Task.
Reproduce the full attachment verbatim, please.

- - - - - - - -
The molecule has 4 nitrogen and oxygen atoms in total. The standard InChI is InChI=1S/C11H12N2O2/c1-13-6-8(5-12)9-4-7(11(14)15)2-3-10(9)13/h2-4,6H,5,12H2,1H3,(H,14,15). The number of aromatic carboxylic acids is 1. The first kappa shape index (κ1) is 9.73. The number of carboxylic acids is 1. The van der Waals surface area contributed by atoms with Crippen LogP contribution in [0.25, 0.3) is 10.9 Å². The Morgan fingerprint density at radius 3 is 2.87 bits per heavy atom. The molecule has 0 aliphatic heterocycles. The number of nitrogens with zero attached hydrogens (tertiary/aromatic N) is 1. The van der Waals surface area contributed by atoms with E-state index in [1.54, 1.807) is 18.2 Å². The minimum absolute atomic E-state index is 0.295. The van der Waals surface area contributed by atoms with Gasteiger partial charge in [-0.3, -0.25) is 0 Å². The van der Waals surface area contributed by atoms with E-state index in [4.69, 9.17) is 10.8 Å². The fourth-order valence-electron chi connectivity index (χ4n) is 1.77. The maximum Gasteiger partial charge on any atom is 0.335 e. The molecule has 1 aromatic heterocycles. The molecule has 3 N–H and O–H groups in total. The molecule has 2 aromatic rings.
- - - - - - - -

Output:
The molecule has 4 nitrogen and oxygen atoms in total. The standard InChI is InChI=1S/C11H12N2O2/c1-13-6-8(5-12)9-4-7(11(14)15)2-3-10(9)13/h2-4,6H,5,12H2,1H3,(H,14,15). The number of aromatic carboxylic acids is 1. The first kappa shape index (κ1) is 9.73. The number of carboxylic acids is 1. The van der Waals surface area contributed by atoms with Crippen LogP contribution in [0.25, 0.3) is 10.9 Å². The Morgan fingerprint density at radius 3 is 2.87 bits per heavy atom. The molecule has 0 aliphatic heterocycles. The number of nitrogens with zero attached hydrogens (tertiary/aromatic N) is 1. The van der Waals surface area contributed by atoms with E-state index in [1.54, 1.807) is 18.2 Å². The minimum absolute atomic E-state index is 0.295. The van der Waals surface area contributed by atoms with Gasteiger partial charge in [-0.3, -0.25) is 0 Å². The van der Waals surface area contributed by atoms with E-state index in [4.69, 9.17) is 10.8 Å². The fourth-order valence-electron chi connectivity index (χ4n) is 1.77. The maximum Gasteiger partial charge on any atom is 0.335 e. The molecule has 1 aromatic heterocycles. The molecule has 3 N–H and O–H groups in total. The molecule has 2 aromatic rings.